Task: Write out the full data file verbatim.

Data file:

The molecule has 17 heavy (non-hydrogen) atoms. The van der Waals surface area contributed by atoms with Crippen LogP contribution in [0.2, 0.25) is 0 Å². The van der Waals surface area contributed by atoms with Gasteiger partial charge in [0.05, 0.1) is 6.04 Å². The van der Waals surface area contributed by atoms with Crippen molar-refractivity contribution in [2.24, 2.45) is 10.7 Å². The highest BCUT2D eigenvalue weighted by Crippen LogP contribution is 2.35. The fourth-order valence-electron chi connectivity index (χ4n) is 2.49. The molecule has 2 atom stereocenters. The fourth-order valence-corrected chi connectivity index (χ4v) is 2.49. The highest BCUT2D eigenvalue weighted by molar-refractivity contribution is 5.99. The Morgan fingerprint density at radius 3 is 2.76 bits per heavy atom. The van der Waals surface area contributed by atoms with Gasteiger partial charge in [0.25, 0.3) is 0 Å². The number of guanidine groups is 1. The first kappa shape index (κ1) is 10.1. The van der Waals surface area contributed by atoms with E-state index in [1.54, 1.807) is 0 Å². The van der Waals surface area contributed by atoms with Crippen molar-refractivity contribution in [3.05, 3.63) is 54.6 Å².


The molecule has 17 heavy (non-hydrogen) atoms. The van der Waals surface area contributed by atoms with Crippen LogP contribution in [0.2, 0.25) is 0 Å². The van der Waals surface area contributed by atoms with Gasteiger partial charge in [0.05, 0.1) is 6.04 Å². The van der Waals surface area contributed by atoms with Crippen molar-refractivity contribution in [2.24, 2.45) is 10.7 Å². The highest BCUT2D eigenvalue weighted by Crippen LogP contribution is 2.35. The fourth-order valence-electron chi connectivity index (χ4n) is 2.49. The molecule has 2 atom stereocenters. The fourth-order valence-corrected chi connectivity index (χ4v) is 2.49. The highest BCUT2D eigenvalue weighted by molar-refractivity contribution is 5.99. The Morgan fingerprint density at radius 3 is 2.76 bits per heavy atom. The van der Waals surface area contributed by atoms with Gasteiger partial charge in [0.25, 0.3) is 0 Å². The number of guanidine groups is 1. The first kappa shape index (κ1) is 10.1. The van der Waals surface area contributed by atoms with E-state index in [1.54, 1.807) is 0 Å². The van der Waals surface area contributed by atoms with Crippen molar-refractivity contribution in [3.05, 3.63) is 54.6 Å².